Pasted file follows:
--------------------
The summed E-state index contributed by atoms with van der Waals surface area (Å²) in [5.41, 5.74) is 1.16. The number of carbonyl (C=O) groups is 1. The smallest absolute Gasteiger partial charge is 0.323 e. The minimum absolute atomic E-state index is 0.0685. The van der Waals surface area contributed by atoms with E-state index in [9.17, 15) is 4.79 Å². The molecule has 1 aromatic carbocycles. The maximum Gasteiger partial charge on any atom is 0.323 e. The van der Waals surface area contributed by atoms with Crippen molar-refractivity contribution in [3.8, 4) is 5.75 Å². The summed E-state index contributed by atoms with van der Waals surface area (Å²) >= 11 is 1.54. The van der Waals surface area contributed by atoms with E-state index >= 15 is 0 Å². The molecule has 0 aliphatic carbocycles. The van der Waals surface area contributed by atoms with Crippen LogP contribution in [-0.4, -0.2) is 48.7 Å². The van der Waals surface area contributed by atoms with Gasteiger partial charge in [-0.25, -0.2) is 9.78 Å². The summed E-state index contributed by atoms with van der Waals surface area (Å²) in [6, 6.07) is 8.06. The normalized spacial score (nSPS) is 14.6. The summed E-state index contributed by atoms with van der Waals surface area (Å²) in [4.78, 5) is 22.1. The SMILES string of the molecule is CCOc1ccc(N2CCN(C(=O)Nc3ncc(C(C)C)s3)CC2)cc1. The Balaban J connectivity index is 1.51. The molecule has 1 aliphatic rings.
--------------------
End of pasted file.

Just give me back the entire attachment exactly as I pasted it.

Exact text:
The summed E-state index contributed by atoms with van der Waals surface area (Å²) in [5.41, 5.74) is 1.16. The number of carbonyl (C=O) groups is 1. The smallest absolute Gasteiger partial charge is 0.323 e. The minimum absolute atomic E-state index is 0.0685. The van der Waals surface area contributed by atoms with E-state index in [9.17, 15) is 4.79 Å². The molecule has 1 aromatic carbocycles. The maximum Gasteiger partial charge on any atom is 0.323 e. The van der Waals surface area contributed by atoms with Crippen molar-refractivity contribution in [3.8, 4) is 5.75 Å². The summed E-state index contributed by atoms with van der Waals surface area (Å²) >= 11 is 1.54. The van der Waals surface area contributed by atoms with E-state index >= 15 is 0 Å². The molecule has 0 aliphatic carbocycles. The van der Waals surface area contributed by atoms with Crippen LogP contribution in [-0.4, -0.2) is 48.7 Å². The van der Waals surface area contributed by atoms with Gasteiger partial charge in [-0.25, -0.2) is 9.78 Å². The summed E-state index contributed by atoms with van der Waals surface area (Å²) in [6, 6.07) is 8.06. The normalized spacial score (nSPS) is 14.6. The summed E-state index contributed by atoms with van der Waals surface area (Å²) in [4.78, 5) is 22.1. The SMILES string of the molecule is CCOc1ccc(N2CCN(C(=O)Nc3ncc(C(C)C)s3)CC2)cc1. The Balaban J connectivity index is 1.51. The molecule has 1 aliphatic rings.